Achieving the balance between supposedly new and exciting things and using the popular cliches that everyone knows will sell well can be quite difficult. Once you get the basic premise out of the way, you can feel free to roll out the typical gags and characters. The teacher who’s in her mid-20s but looks about 10 years old; the clumsy crying girl; the classic tsundere (combine with the cool beauty for extra points!), and the eccentric ditz. Throw in a hero who manages to rise above the typical harem lead sightly, but still let him crash into large breasts on a regular basis and have a sister with an unhealthy obsession with him. All this can be added, and is fine – but only if you get the premise that draws people in. With Psycome, the author seems to have found their premise, as all this takes place in a school/prison devoted to “rehabilitating” murderers. Which most of the above ‘types’ actually are.

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Psycome is short for “Psycho Love Comedy”, and they ain’t kidding. Our hero is Kyousuke, who grew to be strong to protect his little sister from being bullied. A bit too strong, in fact, as one day said bullies are all found dead in a warehouse, leading him to be the obvious suspect. He’s sent to the aforementioned prison, where he meets his classmates, also composed of murderers and psychopaths, and their teacher with a hair-trigger temper and no school rules to hold her back. Much of the beginning of the book is devoted to comedy revolving around the premise, with “typical” high school romantic comedy situations made ridiculous by the setting and people doing it. The violence is over the top, but mostly seems to be inflicted on only one person, and you suspect that the majority of the plot of this 6-volume series will be devoted to our hero finding out why he’s been falsely imprisoned and what kind of place this is anyway.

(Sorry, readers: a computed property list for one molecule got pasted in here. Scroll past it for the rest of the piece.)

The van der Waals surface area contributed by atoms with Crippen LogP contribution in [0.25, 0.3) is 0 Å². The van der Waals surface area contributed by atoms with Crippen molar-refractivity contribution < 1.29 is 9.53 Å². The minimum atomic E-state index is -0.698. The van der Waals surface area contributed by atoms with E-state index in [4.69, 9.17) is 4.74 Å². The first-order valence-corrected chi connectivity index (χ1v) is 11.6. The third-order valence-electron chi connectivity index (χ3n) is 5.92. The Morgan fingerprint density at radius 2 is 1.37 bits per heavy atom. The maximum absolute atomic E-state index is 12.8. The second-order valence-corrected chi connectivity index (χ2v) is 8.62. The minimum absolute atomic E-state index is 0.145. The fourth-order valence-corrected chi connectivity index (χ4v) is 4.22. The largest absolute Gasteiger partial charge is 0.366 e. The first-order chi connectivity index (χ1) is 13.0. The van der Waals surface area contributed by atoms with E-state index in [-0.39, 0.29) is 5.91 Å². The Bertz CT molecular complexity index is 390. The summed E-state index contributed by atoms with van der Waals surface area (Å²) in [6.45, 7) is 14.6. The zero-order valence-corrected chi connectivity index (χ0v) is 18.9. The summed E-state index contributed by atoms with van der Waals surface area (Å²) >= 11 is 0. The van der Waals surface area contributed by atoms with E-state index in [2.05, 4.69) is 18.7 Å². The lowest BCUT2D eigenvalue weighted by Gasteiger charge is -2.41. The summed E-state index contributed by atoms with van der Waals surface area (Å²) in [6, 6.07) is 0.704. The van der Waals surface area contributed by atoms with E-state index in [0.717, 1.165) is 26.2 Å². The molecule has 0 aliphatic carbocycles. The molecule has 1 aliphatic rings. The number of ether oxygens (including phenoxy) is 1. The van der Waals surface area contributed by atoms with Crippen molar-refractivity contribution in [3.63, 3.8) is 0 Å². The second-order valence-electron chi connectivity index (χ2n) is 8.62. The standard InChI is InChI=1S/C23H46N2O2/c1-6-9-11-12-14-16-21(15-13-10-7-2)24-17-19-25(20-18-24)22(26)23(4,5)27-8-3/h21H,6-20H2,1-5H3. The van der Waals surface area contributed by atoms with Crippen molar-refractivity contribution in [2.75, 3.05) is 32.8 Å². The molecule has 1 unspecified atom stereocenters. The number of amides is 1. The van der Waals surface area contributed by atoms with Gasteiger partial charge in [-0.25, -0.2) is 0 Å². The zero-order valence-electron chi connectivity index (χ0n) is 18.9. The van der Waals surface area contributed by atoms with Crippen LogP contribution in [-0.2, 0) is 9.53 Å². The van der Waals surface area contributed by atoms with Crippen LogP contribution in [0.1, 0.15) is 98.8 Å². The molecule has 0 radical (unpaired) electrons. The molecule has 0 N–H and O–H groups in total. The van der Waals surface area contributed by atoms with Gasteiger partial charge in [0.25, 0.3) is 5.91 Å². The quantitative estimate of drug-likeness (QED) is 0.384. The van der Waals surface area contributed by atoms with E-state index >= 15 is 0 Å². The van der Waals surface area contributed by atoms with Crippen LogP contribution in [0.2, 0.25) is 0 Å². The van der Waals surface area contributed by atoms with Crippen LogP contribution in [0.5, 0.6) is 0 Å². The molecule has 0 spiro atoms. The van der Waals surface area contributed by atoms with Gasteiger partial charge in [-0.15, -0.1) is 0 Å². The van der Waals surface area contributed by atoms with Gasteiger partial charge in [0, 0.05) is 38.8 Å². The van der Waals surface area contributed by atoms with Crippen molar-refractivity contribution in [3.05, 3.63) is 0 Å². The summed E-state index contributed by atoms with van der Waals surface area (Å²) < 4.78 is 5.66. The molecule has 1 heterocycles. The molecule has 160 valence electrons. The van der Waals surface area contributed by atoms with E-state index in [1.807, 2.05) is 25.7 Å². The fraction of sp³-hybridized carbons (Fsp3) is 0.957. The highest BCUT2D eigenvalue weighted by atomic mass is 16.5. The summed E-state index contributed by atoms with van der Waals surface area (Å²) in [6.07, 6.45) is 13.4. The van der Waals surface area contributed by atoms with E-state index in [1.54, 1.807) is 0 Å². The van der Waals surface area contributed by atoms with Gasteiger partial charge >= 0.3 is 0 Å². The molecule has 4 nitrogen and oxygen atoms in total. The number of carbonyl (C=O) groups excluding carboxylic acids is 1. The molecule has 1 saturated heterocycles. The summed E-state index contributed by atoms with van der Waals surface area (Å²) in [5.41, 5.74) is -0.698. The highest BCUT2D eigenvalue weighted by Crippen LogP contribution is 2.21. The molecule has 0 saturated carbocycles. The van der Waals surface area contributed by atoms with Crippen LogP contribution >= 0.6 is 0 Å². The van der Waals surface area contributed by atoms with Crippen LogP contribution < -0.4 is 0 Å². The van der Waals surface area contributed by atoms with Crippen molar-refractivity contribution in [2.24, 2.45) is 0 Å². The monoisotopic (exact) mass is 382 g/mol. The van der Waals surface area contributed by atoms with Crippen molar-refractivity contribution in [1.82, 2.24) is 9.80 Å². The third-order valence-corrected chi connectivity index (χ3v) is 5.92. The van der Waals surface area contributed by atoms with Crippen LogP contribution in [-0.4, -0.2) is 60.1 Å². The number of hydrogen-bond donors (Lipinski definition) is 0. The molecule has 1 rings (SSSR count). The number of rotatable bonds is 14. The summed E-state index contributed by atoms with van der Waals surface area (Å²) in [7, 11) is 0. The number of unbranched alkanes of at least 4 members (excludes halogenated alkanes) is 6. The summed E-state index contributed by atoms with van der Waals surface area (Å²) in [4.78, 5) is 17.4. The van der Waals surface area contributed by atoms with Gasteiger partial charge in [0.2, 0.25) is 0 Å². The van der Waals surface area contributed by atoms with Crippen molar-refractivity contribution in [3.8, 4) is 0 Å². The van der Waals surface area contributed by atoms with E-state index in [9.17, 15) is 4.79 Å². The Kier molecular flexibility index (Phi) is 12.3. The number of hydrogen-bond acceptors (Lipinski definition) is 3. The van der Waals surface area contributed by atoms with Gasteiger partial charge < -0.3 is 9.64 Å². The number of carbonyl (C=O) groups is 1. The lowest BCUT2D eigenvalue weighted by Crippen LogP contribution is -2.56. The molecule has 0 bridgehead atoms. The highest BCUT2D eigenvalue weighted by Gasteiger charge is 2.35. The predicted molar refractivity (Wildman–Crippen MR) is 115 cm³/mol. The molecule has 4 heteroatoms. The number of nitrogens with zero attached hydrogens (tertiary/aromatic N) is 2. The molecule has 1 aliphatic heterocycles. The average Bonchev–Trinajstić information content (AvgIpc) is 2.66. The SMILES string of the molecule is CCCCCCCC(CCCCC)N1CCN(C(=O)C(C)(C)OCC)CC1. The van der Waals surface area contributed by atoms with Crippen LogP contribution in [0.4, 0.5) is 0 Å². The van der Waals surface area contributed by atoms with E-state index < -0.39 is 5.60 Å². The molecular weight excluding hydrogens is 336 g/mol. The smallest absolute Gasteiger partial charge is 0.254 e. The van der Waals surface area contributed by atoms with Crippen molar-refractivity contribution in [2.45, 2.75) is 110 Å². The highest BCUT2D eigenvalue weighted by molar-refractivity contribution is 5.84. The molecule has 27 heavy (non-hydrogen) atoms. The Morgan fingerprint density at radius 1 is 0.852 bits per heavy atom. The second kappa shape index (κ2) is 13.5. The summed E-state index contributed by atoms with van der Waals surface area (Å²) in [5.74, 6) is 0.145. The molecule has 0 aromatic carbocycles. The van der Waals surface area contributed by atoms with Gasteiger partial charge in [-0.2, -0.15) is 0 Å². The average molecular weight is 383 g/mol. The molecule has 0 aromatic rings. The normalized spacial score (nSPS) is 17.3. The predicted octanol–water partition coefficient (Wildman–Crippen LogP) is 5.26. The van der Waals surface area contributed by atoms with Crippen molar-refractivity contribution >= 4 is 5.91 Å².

So imagine my surprise when all that’s revealed by the end of the first book. The second half is still amusing, but gets far more serious. The teacher takes her eyes off her usual abuse target to send Eiri (the aforementioned tsundere who tries to be cool) to the infirmary, and we learn that Kyousuke may not be the only one who’s only here on a technicality. Through a series of fights, we also see that Kyousuke has an endurance that’s truly inhuman, which is of course what got him noticed in the first place. And then there’s Renko, the girl in the gas mask on the cover, whose bizarre, over the top genki personality takes a far darker turn when the mask comes off. The fight between her and Kyousuke at the climax is brutal, and the highlight of the book, particularly the resolution being the opposite of what you’d typically expect in this situation.

So yes, another book I expected not to enjoy but did. It’s not perfect – I am very weary with the loli teacher/parent concept, and the fact that Kurumiya appears to be a straight ripoff of Komoe-sensei from Index only evil did not help matters. I’m also not happy we appear to have more brother/sister incest shoehorned in, though at least it’s seemingly one-sided. And then there’s Maina, whose baby-talk way of speaking is grating and irritating, but I’m pretty sure that was deliberate and meant to be the same in Japanese, so I’ll give it a pass. In the meantime, it’s a fairly typical light novel recommendation: if you can deal with the typical romantic comedy cliches, and don’t mind lots of big chested vs flat chested talk, Psycome is an intriguing series, and I look forward to seeing where it goes next.